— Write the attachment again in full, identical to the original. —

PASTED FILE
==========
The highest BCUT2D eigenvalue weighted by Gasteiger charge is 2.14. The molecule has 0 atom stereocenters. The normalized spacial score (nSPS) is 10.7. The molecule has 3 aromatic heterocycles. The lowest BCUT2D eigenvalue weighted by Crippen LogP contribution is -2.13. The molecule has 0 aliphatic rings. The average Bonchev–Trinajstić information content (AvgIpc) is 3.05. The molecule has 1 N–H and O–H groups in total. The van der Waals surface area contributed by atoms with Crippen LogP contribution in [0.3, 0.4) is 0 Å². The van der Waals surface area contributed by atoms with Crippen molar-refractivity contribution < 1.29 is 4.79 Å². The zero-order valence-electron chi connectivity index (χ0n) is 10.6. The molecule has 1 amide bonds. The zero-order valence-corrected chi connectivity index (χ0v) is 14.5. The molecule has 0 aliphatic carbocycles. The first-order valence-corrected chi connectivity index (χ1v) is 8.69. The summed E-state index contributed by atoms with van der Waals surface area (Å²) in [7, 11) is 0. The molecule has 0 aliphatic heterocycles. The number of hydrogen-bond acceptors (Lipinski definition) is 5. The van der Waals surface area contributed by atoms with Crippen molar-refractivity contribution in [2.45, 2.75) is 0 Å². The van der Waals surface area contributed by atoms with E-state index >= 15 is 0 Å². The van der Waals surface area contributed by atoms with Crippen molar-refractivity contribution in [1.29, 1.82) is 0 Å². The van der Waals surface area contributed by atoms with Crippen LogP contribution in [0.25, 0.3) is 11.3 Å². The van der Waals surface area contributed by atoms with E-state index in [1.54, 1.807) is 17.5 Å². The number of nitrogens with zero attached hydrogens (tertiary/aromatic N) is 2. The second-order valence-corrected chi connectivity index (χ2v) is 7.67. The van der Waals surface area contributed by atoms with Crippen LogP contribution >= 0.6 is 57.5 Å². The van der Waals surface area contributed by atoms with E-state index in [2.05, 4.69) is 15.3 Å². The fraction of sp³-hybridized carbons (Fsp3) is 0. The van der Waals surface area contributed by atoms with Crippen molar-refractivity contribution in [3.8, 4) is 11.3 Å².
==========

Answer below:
The highest BCUT2D eigenvalue weighted by Gasteiger charge is 2.14. The molecule has 0 atom stereocenters. The normalized spacial score (nSPS) is 10.7. The molecule has 3 aromatic heterocycles. The lowest BCUT2D eigenvalue weighted by Crippen LogP contribution is -2.13. The molecule has 0 aliphatic rings. The average Bonchev–Trinajstić information content (AvgIpc) is 3.05. The molecule has 1 N–H and O–H groups in total. The van der Waals surface area contributed by atoms with Crippen LogP contribution in [0.3, 0.4) is 0 Å². The van der Waals surface area contributed by atoms with Crippen molar-refractivity contribution < 1.29 is 4.79 Å². The zero-order valence-electron chi connectivity index (χ0n) is 10.6. The molecule has 1 amide bonds. The zero-order valence-corrected chi connectivity index (χ0v) is 14.5. The molecule has 0 aliphatic carbocycles. The first-order valence-corrected chi connectivity index (χ1v) is 8.69. The summed E-state index contributed by atoms with van der Waals surface area (Å²) in [7, 11) is 0. The molecule has 0 aliphatic heterocycles. The number of hydrogen-bond acceptors (Lipinski definition) is 5. The van der Waals surface area contributed by atoms with Crippen molar-refractivity contribution in [2.45, 2.75) is 0 Å². The van der Waals surface area contributed by atoms with E-state index >= 15 is 0 Å². The van der Waals surface area contributed by atoms with Crippen molar-refractivity contribution in [1.29, 1.82) is 0 Å². The van der Waals surface area contributed by atoms with Crippen LogP contribution in [0.25, 0.3) is 11.3 Å². The van der Waals surface area contributed by atoms with E-state index in [1.54, 1.807) is 17.5 Å². The number of nitrogens with zero attached hydrogens (tertiary/aromatic N) is 2. The second-order valence-corrected chi connectivity index (χ2v) is 7.67. The van der Waals surface area contributed by atoms with Crippen LogP contribution >= 0.6 is 57.5 Å². The van der Waals surface area contributed by atoms with E-state index in [2.05, 4.69) is 15.3 Å². The fraction of sp³-hybridized carbons (Fsp3) is 0. The van der Waals surface area contributed by atoms with Crippen molar-refractivity contribution in [3.8, 4) is 11.3 Å².